And diss – when I kicked off, I had a plan to chronicle the entire research process (hell, I even had a tag in mind – “disserting genuously”). But between the outside-of-uni small-arms-expert brofessor who’s helped with research requesting general discretion, and my tutor straight up telling me “don’t blog about this” (yeah, I’m pretty notorious in the history department these days) I’ve rather failed on that count.
But the thing is is finished now, after an all-week sleep-loathing burn of tea and adrenaline and months upon months of prep. It’s very much been affected by its design process, has cut back hugely on the gun-fetishing pseuodacademia and technical language, bulked out hugely on the generic info-dumping history, and goes a little outside my comfort zone on the theoretical front; overall, it’s absolutely not the dissertation I would have written for Rob. I don’t think any of these are good things or bad things, just things. (OK, on reflection I guess the gunwank thing is probably objectively good.) It is not perfect – these things are never perfect! – but it’s a fair reflection of my ability, and that’s good enough for me.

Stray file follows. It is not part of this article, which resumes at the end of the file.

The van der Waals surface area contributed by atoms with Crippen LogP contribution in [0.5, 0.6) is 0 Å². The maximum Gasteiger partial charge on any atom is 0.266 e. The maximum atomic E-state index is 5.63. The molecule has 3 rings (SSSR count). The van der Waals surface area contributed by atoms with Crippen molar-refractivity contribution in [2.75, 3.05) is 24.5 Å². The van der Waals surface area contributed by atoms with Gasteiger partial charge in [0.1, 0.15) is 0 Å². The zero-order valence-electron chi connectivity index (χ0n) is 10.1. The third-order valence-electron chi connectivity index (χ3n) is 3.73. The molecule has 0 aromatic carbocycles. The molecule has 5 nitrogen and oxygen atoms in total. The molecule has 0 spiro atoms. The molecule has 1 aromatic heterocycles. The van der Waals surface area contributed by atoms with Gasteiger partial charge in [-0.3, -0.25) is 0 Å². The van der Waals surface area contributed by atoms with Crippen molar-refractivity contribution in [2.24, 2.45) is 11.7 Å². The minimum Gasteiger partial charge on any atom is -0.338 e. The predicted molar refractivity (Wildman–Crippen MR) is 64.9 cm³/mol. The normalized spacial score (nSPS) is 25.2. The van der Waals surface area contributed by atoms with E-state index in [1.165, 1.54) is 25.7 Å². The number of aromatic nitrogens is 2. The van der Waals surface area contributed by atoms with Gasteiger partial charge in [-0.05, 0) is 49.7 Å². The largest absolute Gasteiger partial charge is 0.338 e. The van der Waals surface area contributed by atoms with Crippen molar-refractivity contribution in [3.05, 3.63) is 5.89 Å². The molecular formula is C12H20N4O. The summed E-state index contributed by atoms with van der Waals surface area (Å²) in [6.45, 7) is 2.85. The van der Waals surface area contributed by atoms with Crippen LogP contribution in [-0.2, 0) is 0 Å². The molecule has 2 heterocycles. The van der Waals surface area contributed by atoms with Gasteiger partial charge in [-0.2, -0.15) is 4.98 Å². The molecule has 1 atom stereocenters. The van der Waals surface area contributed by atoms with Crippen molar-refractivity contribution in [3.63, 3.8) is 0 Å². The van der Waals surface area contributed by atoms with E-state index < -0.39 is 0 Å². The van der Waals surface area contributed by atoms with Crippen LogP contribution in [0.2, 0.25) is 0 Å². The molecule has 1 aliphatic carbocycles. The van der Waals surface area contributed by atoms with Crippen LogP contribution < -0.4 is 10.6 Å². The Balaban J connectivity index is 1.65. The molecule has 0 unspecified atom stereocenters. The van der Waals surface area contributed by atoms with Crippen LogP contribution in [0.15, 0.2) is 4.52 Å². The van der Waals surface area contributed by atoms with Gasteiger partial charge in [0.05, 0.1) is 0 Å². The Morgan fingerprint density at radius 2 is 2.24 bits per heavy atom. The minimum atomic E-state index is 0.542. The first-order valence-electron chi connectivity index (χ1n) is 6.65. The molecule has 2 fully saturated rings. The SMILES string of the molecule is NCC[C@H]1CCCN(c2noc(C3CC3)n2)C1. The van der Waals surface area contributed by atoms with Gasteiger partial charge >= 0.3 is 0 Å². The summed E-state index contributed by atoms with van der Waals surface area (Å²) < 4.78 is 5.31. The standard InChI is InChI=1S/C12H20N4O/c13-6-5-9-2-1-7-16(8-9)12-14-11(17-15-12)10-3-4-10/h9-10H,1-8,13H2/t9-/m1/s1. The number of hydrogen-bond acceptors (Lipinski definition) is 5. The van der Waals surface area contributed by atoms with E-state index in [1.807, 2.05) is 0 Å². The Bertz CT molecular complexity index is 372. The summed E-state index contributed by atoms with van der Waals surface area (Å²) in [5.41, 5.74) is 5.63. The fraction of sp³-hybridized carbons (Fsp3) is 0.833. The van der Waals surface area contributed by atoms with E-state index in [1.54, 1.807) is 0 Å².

Everything’s gone a bit quiet, but I think that’ll change soon.
“I wish I could fill in some sort of health and safety form that exempted me from going to lectures.”
“It’s a fuckin’ minefield of safety risks out there, I’ll concede.”
“A bee could fly into my mouth and sting my oesophagus.”
“You could fall victim to some extremist ideology and die in a shopkeeper-killing rampage.”
“I could get hit by a bus, or a plane could crash on the lecture theatre, or there could be a tidal wave.”
“The logical conclusion to this is a health and safety endorsement for you and several decades of food and fuel to be secured in a comet-proof bunker.”
“Sounds about right.”